Brewington, a former Meadow Lane Elementary School teacher, said one of the reasons he first became interested in speaking to the kids at Dillard Middle was because he wanted them to know their future will be determined by the actions they take today.

This is the 19th year Hinnant and 10th year Brewington have talked with the students prior to Veterans Day.

Tondalayo Clark, seventh grade English teacher at Dillard Middle School, said she first invited Hinnant to speak to her class on the day before Veterans Day in 2002, and he has come back on that same day every year since.

“I invited Mr. Hinnant because I wanted to connect the importance of education to the future,” Clark said. “I invite veterans because then the students can see that what they learn in school can help them in the real world.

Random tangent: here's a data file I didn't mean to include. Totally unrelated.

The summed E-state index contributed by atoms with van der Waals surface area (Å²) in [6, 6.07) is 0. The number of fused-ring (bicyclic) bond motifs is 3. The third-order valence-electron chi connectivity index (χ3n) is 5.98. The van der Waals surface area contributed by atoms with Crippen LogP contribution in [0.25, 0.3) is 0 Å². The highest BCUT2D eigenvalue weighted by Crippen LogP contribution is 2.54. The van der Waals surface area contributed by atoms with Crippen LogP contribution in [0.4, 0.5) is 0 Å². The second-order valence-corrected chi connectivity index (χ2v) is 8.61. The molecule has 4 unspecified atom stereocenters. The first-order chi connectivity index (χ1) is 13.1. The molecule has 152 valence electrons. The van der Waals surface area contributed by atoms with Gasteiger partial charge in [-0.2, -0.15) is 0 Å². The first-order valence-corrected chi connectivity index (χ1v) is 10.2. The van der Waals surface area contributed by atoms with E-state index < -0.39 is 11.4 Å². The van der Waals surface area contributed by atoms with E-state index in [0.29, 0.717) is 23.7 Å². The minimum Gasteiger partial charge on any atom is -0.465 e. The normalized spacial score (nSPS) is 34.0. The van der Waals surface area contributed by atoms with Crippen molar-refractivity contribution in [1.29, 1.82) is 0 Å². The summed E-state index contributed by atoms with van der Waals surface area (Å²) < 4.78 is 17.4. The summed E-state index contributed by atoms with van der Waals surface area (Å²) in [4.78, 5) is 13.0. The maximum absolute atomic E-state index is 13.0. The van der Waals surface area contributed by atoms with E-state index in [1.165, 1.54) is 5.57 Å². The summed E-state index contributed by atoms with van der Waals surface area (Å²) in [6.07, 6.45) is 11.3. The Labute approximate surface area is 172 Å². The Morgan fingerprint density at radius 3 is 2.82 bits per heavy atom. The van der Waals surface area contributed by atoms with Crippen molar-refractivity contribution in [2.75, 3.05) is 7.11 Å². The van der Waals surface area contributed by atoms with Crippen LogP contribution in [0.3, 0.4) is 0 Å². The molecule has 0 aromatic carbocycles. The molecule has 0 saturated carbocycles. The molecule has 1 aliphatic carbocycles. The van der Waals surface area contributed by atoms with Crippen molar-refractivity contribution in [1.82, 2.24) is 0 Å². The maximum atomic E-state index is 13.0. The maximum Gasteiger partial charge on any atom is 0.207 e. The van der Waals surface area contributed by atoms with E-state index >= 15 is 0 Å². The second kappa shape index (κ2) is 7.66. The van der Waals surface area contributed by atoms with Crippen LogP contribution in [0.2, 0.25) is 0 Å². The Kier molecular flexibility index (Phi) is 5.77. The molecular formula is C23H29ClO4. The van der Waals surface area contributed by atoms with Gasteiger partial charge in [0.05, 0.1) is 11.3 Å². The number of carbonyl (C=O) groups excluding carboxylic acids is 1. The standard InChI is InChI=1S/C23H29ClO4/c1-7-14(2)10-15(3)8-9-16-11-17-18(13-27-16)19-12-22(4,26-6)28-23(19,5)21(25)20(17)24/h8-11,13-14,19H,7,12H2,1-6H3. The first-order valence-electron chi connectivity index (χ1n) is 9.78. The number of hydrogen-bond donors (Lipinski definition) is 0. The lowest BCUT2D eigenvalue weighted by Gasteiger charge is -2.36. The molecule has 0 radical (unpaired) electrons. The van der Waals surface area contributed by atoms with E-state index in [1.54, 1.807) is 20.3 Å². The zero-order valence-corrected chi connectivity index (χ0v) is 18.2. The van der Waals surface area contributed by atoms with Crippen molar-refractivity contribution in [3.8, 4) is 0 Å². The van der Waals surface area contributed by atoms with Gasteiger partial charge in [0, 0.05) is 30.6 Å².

“I think it’s important for them to see people that graduated from the same school and that have gone on to become successful.”

Hinnant said he wanted to speak to the students at Dillard Middle School because his time at Dillard was an important part of his life, and it helped him develop skills he used in the future.

“I wouldn’t be where I am right now if it wasn’t for my school, my family, my neighbors and people in the community,” Hinnant said. “They uplifted and supported me, and I would never do anything to forsake that.”

Hinnant said another reason he feels that it is important to speak to the students is because of social and economic decline in the Goldsboro area.

“I saw a decline in Goldsboro,” Hinnant said. “I saw suffering and people falling into the hands of criminal activity.”